The estate consists of two tower blocks and a large number of four or six person houses. It is in perfectly good condition! Have a look for yourselves.

Facing Bulldozers In UK Ethnic-Cleansing

The Dale Farm “Freedom March” is a response to eviction proceedings brought by Chelmsford Borough Council.

Nora Egan, a young mother facing eviction from Dale Farm, has called the”Freedom March” against the planned destruction of the UK’s largest Traveller settlement at Cray’s Hill, Essex. Sylvia Dunn, the first Romany general-election candidate in British history, now giving her all in a bid to unseat anti-Gypsy Tory leader Michael Howard in Folkestone, plans to head the march along with Roma activists including those who have seen their homes destroyed.

The march will take place at 12 noon on Saturday, 14 May at Gloucester Park, Basildon the day after some 80 families are supposed to vacate their 50 crowded yards.

Travellers hope this last appeal will persuade council leader Tory Malcolm Buckley to call off what would be an inevitably violent attack on the settlement. Such an eviction was originally contemplated for l3 May, when temporary planning permission expires.

“Filmstars have promised to be here if they try to evict us,” said Mrs Sheridan. “But we hope no such protest will be necessary.”

 The local Basildon ECHO has quoted yard owners as saying “It will take the army to move us.” Earlier, a planning inspector warned of a civil riot should bulldozers be deployed to demolish homes.

Recently actor Corin Redgrave visited Dale Farm and later pledged that he and sister Vanessa Redgrave would return with thousands to create a human shield around Dale Farm. He promised, however, that it would be a totally peaceful and lawful event.

 Meanwhile, Mr Buckley has commissioned notorious private bailiff firm, Constant & Co., to draw up eviction plans. The council have set aside £1.5 million to cover the expected cost. In similar operations at nearby Chelmsford and at Ridge, Hertfordshire, riot police have been mustered in support of Constant bailiffs and numbers of people assaulted and injured.

 A chalet-home, three caravans including a mobile-home and several vehicles were destroyed after dawn raids. The value of private property and personal belongings burned and ploughed up in these two evictions alone has been estimated at more than £500,000.

 Evictions are being monitored, evidence has been gathered and human rights cases have been brought against the perpetrators ( bailiffs, councils, police ) and the Trans-European Roma Federation has denounced this style of operation as ethnic-cleansing.

 Some 600 Travellers and supporters marched through central London on a Roma Nation Day protest calling for an end to such evictions and swifter planning consent for caravan and mobile-home parks.

 Dale Farm has now become the focus of this campaign, being the latest of many to face eviction. At least 200 plots, or individual yards, have been bulldozed in the past 18 months – following the withholding of planning permission due to widespread racial prejudice against Gypsies in Britain.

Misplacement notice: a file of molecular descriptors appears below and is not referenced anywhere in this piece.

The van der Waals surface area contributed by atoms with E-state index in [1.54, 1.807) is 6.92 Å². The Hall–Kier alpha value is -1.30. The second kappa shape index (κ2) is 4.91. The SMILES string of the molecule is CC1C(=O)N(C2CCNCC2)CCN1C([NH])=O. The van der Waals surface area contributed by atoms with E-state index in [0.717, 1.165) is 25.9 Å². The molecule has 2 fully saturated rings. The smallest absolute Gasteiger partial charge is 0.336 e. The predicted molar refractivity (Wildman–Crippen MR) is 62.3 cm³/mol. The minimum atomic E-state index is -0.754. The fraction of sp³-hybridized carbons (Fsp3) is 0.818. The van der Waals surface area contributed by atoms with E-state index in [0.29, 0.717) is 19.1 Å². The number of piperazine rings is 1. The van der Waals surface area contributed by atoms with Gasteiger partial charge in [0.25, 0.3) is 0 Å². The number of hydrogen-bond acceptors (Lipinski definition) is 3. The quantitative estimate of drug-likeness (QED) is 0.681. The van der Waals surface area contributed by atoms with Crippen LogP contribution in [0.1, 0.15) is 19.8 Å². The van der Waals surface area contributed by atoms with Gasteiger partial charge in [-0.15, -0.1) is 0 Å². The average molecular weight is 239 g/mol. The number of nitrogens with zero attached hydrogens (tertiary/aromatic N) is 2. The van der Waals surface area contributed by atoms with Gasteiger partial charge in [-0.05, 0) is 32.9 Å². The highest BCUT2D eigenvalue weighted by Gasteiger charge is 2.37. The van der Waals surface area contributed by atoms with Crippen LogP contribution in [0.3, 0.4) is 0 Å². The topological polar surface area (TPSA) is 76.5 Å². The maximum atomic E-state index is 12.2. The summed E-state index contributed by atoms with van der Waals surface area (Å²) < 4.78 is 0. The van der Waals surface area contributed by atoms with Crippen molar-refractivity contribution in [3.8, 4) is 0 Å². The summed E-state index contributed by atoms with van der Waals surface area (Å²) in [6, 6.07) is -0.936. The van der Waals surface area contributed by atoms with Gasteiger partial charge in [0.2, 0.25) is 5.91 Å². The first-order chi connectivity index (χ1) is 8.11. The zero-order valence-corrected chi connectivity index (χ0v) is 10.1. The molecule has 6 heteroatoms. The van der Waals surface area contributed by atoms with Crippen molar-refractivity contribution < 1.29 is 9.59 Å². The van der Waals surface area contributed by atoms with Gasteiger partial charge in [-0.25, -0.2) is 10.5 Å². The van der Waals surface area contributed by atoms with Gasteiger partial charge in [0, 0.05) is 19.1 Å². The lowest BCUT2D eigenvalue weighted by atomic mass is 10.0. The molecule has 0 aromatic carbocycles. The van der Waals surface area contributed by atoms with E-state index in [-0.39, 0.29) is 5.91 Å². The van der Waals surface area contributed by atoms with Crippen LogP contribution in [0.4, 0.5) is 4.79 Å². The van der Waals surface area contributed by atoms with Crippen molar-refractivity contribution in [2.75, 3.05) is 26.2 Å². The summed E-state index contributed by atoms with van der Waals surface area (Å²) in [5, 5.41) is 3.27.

This prejudice has been exacerbated in the run up to the UK general election by Tory leader Michael Howard. He staged a television event this month close to Dale Farm announcing that his party would push through the closing down of all such “illegal Gypsy encampments.”

In his enthusiasm to play the racist card against a vulnerable minority, Mr Howard ignore the fact that Day Farm is not “illegal”, neither is it an encampment. Planning consent for this virtual village, home to close on one thousand people, only awaits
further confirmation and extension.

 Some 15 fresh planning applications have been submitted and a public inquiry will commence on 10 May. It is expected to be still in process when the Dale Farm “freedom march” reaches Basildon Civic Centre four days later.

Directions: A127 towards Southend. Look out for caravans on left at Basildon and turn into Oak Lane. Take Southend train from Liverpool Street Station. More details soon.

on behalf of Dale Farm

Save Dale Farm

Eviction Threat From Council

The largest Traveller site in the country with over a thousand residents, Dale Farm in Crays Hill, near Basildon and Wickford, Essex, is under threat of eviction. Basildon council will make a decision by the 28th May, but have already paid bailiff company Constant and Co £20,000 to make a plan for eviction. This company makes a lot of money brutally evicting people from their homes.

The whole site is not facing immediate eviction but around 40 – 60 families are. The council is planning to spend a million GPRS and a half of ratepayers money to make these families homeless. cheap jerseys After Dale Farm there really is nowhere to go. Dale Farm has been a refuge in the last few years for families evicted from other sites. The impossible odds of actually receiving planning permission for Traveller sites (over 90% rate of refusal) means brutal and violent evictions across the country.

The size of Dale Farm was cheap nba jerseys an attempt to find safety in numbers, which is soon to Zeiten be stripped away. The right wing press has made headlines in the wholesale nba jerseys last few months claiming that the Gypsy – Traveller community is using Human Rights law for their own benefit. The European Convention on Human Rights does protect the rights of communities to live in a way that is culturally significant to them, and also stops people being moved away from vital services. Children will world! lose their education through eviction, the ill will lose their medical treatment, wholesale jerseys China the au elderly will lose their care.

What You Can Do 

Come to a Public Meeting at the Ramparts Centre, Rampart St, off Commercial Road, Whitechapel, London. ( nr Aldgate East ). Sunday 29th may. 1 PM.

 Join the campaign to support Dale Farm come to the meeting or visit

You could also  send a protest letter to Basildon council. or our ‘listening’ Birgit governmment.